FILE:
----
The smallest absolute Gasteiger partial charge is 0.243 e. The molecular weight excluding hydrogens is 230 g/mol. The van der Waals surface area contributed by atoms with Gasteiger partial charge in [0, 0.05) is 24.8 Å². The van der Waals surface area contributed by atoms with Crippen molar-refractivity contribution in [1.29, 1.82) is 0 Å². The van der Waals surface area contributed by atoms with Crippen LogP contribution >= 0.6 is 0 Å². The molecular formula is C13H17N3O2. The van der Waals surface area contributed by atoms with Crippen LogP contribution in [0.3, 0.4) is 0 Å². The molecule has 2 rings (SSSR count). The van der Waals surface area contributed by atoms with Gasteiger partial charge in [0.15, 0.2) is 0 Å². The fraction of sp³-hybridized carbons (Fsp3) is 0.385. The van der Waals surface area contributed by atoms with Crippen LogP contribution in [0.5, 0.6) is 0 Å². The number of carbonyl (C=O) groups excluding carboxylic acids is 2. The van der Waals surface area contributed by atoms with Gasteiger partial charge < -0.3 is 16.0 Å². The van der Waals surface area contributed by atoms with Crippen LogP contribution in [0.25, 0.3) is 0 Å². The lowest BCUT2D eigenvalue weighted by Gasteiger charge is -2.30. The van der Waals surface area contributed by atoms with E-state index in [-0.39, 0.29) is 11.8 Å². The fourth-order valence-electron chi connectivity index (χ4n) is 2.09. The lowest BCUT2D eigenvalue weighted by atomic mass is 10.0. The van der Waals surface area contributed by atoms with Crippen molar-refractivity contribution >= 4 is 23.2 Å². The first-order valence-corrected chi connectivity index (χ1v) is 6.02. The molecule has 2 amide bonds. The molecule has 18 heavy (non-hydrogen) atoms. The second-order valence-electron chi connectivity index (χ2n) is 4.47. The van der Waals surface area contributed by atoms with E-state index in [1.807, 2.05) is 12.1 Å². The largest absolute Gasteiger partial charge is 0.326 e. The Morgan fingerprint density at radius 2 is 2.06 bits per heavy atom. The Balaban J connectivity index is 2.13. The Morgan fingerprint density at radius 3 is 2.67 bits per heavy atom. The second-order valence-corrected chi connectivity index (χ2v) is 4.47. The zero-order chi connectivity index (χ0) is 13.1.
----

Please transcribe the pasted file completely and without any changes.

The smallest absolute Gasteiger partial charge is 0.243 e. The molecular weight excluding hydrogens is 230 g/mol. The van der Waals surface area contributed by atoms with Gasteiger partial charge in [0, 0.05) is 24.8 Å². The van der Waals surface area contributed by atoms with Crippen molar-refractivity contribution in [1.29, 1.82) is 0 Å². The van der Waals surface area contributed by atoms with Crippen LogP contribution >= 0.6 is 0 Å². The molecular formula is C13H17N3O2. The van der Waals surface area contributed by atoms with Crippen LogP contribution in [0.3, 0.4) is 0 Å². The molecule has 2 rings (SSSR count). The van der Waals surface area contributed by atoms with Gasteiger partial charge in [0.15, 0.2) is 0 Å². The fraction of sp³-hybridized carbons (Fsp3) is 0.385. The van der Waals surface area contributed by atoms with Crippen LogP contribution in [0.5, 0.6) is 0 Å². The number of carbonyl (C=O) groups excluding carboxylic acids is 2. The van der Waals surface area contributed by atoms with Gasteiger partial charge < -0.3 is 16.0 Å². The van der Waals surface area contributed by atoms with Crippen LogP contribution in [0.25, 0.3) is 0 Å². The lowest BCUT2D eigenvalue weighted by Gasteiger charge is -2.30. The van der Waals surface area contributed by atoms with E-state index in [-0.39, 0.29) is 11.8 Å². The fourth-order valence-electron chi connectivity index (χ4n) is 2.09. The lowest BCUT2D eigenvalue weighted by atomic mass is 10.0. The van der Waals surface area contributed by atoms with Crippen molar-refractivity contribution >= 4 is 23.2 Å². The first-order valence-corrected chi connectivity index (χ1v) is 6.02. The molecule has 2 amide bonds. The molecule has 18 heavy (non-hydrogen) atoms. The second-order valence-electron chi connectivity index (χ2n) is 4.47. The van der Waals surface area contributed by atoms with E-state index in [1.807, 2.05) is 12.1 Å². The largest absolute Gasteiger partial charge is 0.326 e. The Morgan fingerprint density at radius 2 is 2.06 bits per heavy atom. The Balaban J connectivity index is 2.13. The Morgan fingerprint density at radius 3 is 2.67 bits per heavy atom. The second-order valence-corrected chi connectivity index (χ2v) is 4.47. The zero-order chi connectivity index (χ0) is 13.1.